Engagement Engagement Research Plans Miss The Mark

Research vs Implementation

Many organisations spend the majority of their time and effort (some up to 80%) on employee engagement research, but only 20% on effective engagement strategies.

So many organisations traditionally conduct employee engagement research to get an overall benchmark of how engaged their workforce is. Based on the findings of the research they’ll probably put in place general engagement strategies (called Organisational Engagement Plans or OEP) to try to improve the culture’s productivity and performance.

Issue 1: Organisational Engagement Plans (OEP) Miss the mark!

These broad brush engagement plans are okay as a starting point, but miss the mark in being totally effective for three key reasons:

Problem 1 – Effectiveness

Just because employees don’t rate a certain engagement driver highly in the research (e.g. Opportunity), doesn’t necessarily mean strategies to try and improve it should be a priority. For example, growth and development just might not be that important to most employees, so why invest a lot of time and money in strategies to improve the opportunity driver?

Problem 2 – One Size Doesn’t Fit All

Broad brush strategies aren’t effective for many employees because they focus on the general common denominator or ‘average employee’, rather than specific motivational drivers for the individual. Basically one size doesn’t fit all – never has, never will

Problem 3 – Limited Resources

Human Resources, due to limited time and money can only focus on a few limited strategies based on top generalised issues identified in the engagement research.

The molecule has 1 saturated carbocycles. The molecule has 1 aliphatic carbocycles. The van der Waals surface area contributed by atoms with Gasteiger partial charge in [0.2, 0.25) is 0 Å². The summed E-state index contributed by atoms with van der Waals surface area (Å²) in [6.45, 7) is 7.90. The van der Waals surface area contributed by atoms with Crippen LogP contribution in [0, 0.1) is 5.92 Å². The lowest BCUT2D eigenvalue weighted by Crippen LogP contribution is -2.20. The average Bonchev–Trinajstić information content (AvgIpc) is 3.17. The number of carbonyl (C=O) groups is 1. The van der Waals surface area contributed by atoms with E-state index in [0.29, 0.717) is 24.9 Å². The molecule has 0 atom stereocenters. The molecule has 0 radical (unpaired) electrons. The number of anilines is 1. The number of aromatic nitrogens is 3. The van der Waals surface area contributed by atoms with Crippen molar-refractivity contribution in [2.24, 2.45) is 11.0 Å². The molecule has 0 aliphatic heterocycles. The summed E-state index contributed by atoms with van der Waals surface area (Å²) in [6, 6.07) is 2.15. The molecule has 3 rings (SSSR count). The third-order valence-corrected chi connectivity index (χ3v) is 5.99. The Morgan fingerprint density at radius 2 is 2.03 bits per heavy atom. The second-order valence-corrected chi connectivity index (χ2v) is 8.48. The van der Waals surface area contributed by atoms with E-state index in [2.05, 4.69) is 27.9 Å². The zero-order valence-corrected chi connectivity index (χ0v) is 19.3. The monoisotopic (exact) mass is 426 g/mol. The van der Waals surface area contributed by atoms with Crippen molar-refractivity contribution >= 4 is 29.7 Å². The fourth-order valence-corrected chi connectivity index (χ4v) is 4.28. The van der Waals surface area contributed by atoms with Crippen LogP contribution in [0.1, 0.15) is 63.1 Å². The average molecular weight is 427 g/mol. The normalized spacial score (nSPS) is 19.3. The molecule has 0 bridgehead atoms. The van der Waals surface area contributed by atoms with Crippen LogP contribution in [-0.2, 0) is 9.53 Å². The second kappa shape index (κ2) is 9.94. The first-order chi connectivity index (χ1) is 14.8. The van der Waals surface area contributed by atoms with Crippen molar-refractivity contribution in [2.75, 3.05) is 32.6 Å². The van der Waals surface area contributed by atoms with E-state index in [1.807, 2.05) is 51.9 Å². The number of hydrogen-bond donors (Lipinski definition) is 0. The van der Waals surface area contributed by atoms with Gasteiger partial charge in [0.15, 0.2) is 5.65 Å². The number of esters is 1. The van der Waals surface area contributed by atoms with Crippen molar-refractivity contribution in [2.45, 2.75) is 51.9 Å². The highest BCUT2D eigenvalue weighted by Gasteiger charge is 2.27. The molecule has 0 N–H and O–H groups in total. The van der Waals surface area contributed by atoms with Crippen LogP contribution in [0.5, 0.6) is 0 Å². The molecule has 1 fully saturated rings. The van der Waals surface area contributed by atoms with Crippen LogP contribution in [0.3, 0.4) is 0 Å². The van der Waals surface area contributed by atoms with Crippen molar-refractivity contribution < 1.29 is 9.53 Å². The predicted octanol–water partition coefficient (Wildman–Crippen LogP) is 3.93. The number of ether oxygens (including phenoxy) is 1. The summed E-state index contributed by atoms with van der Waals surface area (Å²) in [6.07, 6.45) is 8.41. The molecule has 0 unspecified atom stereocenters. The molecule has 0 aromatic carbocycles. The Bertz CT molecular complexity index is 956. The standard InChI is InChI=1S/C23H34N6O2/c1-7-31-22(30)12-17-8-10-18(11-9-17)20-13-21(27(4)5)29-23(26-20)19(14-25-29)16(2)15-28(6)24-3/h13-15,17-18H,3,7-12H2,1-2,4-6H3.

Issue 2: Team Engagement Plans (TEP) Not Specific Enough!

The solution is to create a more unique engagement plan at a team level, and this is where Team Engagement Plans (TEP) can be so useful. But, as in Organisational Engagement Plans (OEP), they can be limited, because what engages the team in general may not be the same as what motivates and engages an individual within that team. Team Engagement Plans (TEP) are better than Organisational Engagement Plans (OEP), but again, one size doesn’t fit all.

Therefore the missing link to effective engagement is to first understand which engagement drivers motivate individuals the most. Only then can we start to develop strategies and solutions that uniquely engage individuals and then create a more productive and better performing team of individuals.

Issue 3: Personal Engagement Plans (PEP) 100% Individualised

So what uniquely motivates and engages an employee? Well, it depends on the individual … Enter Personal Engagement Plans (PEP).

If employers don’t know what engages and motivates their people, then they can’t effectively engage them. As everyone is different, we need to take the “workforce of one” philosophy and treat employees as individuals, not as a team or as an organisation. Personal Engagement Plan’s (PEP) are by far the most effective way to engage and motivate people simply and easily – hands down!

Now, Personal Engagement Plans (PEP) might sound harder, more time consuming and a bit of a paradigm shift, but really all people leaders should have been doing them all along anyway. The good news, doing a PEP can take as little as 15 minutes to do or they can even be almost automated by indivdiuals with motivation and engagement systems such as meCentral.com.

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